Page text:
This blog post was written by a brave friend of Sanctuary who lives with a diagnosis of schizophrenia and has chosen to share some of their story anonymously. Why anonymously, you might ask? Stigma, a mark of disgrace that brings about feelings of shame, is a reality experienced by most of us who have been diagnosed with a mental illness. Practically, the effects of stigma can mean not being considered for a job or accepted as a valued friend or that we are thought of as dangerous or weak. Because of stigma, the public sharing of a mental illness diagnosis can be exposing and vulnerable and have a detrimental impact on a person’s prospects. As our author puts it, “there are a lot of risks.”
We hope this post will challenge all of us to work towards eradicating stigma and becoming safer people who can listen well to lived experience. These stories are a gift; they are holy ground, on which we must learn to tread with care.
I was diagnosed with schizophrenia a little less than twenty years ago. Actually, before the schizophrenia was diagnosed there was depression and anxiety, and I took medication for that. There’s lived experience; there’s that outer part where it’s just lived experience. But when you go a little bit deeper, there’s a daily struggle. I have panic disorder, delusions, hallucinations, and it’s been a little bit tough. I find it hard on a daily basis to just live my life. I’m still a person. In some ways I’m still like you and everybody else on this earth, but I have something a little bit different that most people on earth don’t have. One in five people will face mental health issues in their lifetime. However, only one out of every hundred people have schizophrenia.
Many people with schizophrenia have a lower life span. They do unhealthy things, not through their own fault, but more because they don’t feel good. They want to feel normal. I guess that’s the thing: they want to feel normal, and these unhealthy things are about wanting to feel good and feel happy, like they see in all the media and stuff. We often compare ourselves to our friends and our acquaintances on Facebook, and they have airbrushed, photoshopped lives. I can’t speak for other people, but I can speak from my own experience. I think millennials especially have that experience. Their parents were baby boomers and lived through a great time of success and growth, while this generation is living through a difficult economic time. Yet we’re told, “exceed us.” Parents expect that their kids will exceed them, and that’s their dream. My parents had that mentality. They always thought, “Okay, our child has a lot of potential and will succeed in the future.” But then I got bad grades at university, I quit, and I didn’t finish university. And then I got the diagnosis, the bad news that I have schizophrenia, panic disorder, anxiety, and depression—and I have to deal with it.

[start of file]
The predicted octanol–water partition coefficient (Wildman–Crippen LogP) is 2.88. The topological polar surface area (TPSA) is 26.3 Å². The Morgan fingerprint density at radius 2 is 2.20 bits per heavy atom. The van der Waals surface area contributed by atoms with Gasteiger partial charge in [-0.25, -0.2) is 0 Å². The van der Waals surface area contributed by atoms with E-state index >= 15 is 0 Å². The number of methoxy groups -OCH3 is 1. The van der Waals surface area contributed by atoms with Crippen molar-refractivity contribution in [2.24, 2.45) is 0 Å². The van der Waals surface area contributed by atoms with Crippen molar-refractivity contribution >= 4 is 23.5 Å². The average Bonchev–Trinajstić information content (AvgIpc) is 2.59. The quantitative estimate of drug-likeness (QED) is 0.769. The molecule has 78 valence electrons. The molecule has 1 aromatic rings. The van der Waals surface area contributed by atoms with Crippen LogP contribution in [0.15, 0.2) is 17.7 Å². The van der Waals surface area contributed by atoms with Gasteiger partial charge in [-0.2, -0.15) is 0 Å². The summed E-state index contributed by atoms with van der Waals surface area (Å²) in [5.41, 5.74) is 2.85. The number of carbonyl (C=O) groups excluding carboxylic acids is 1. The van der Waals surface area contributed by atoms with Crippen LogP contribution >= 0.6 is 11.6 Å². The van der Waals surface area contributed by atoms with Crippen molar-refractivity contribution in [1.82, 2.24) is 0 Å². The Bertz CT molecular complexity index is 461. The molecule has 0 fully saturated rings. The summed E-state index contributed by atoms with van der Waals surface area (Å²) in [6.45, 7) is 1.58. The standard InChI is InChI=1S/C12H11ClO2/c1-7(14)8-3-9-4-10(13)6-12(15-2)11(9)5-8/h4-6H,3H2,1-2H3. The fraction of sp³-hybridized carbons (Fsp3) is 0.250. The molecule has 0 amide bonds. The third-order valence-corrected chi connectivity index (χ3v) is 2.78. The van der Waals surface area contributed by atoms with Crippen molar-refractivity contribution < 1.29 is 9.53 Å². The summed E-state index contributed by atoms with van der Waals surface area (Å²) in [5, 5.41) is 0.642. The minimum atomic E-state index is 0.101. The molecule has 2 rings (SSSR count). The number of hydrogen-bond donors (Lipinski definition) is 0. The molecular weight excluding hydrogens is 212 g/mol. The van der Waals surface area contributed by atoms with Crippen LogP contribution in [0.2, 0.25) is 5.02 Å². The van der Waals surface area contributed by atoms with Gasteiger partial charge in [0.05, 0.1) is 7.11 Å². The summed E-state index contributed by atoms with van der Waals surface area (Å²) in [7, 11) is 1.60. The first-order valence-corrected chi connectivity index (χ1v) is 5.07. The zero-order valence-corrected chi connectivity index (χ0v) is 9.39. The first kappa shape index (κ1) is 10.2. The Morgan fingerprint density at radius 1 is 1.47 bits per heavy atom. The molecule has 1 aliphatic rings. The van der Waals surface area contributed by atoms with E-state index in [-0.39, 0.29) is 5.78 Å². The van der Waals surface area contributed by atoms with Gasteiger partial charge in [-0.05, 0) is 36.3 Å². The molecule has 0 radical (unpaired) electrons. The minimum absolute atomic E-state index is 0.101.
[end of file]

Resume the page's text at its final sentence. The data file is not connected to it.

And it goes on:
It’s a little bit challenging for someone who wants to feel normal to accept that they have schizophrenia. It took a lot of reflection and a lot of slow pushing from my family for me to acknowledge that I have a condition. People who love me tell me, “you know you have limits. Don’t have such high expectations for yourself.” That doesn’t sound like something that society would say: you have limits, lower your expectations. Everybody is like, “Reach for the stars.”
But it is something that the church can say. I mean, in some ways brokenness is what brings the church together. Actually, the first time I think I felt understood was when I had a friend deliver a sermon where she shared her experience of mental health and the dark darkness she went through. Later on I connected with her and I confided to her what I was going through. She said, “You know, we are similar.” And that just helped me so much and supported me so much.
Initially it was tough because people didn’t understand. I’ve had some people say, “I don’t believe in taking medication. I don’t think you have schizophrenia.” That’s kind of tough, you know? I didn’t choose to have schizophrenia. I’m not using it as an excuse. That’s something that I struggle with, when people say, “Oh, you’re using this as an excuse” or “Maybe you sinned or disobeyed God”—though people haven’t really said that too much to me. I don’t know why people say, “You don’t have a diagnosis.” Maybe they just grew up in an environment where you don’t show weakness. Maybe their family or their church was competitive, and it was an environment where you don’t show a lot of weakness.
I’m still learning who to share my diagnosis with, because there are a lot of risks. You risk your reputation. But as I grow, as I mature more, as I participate mindfully in communities that I know want to cultivate the spiritual part of their faith—being mindful definitely helps me connect with people who are not as judgemental, who are maybe more open, and who want to help. It’s something that I think we need to do. We need to get the message and the story out. In some ways we are responsible to be educators. We need to equip people with lived experience to know how to share with others in the community. People with mental illness who understand their own diagnosis can tell people, “It’s okay, but here are some things you need to know.” It’s a new world, a brave new world.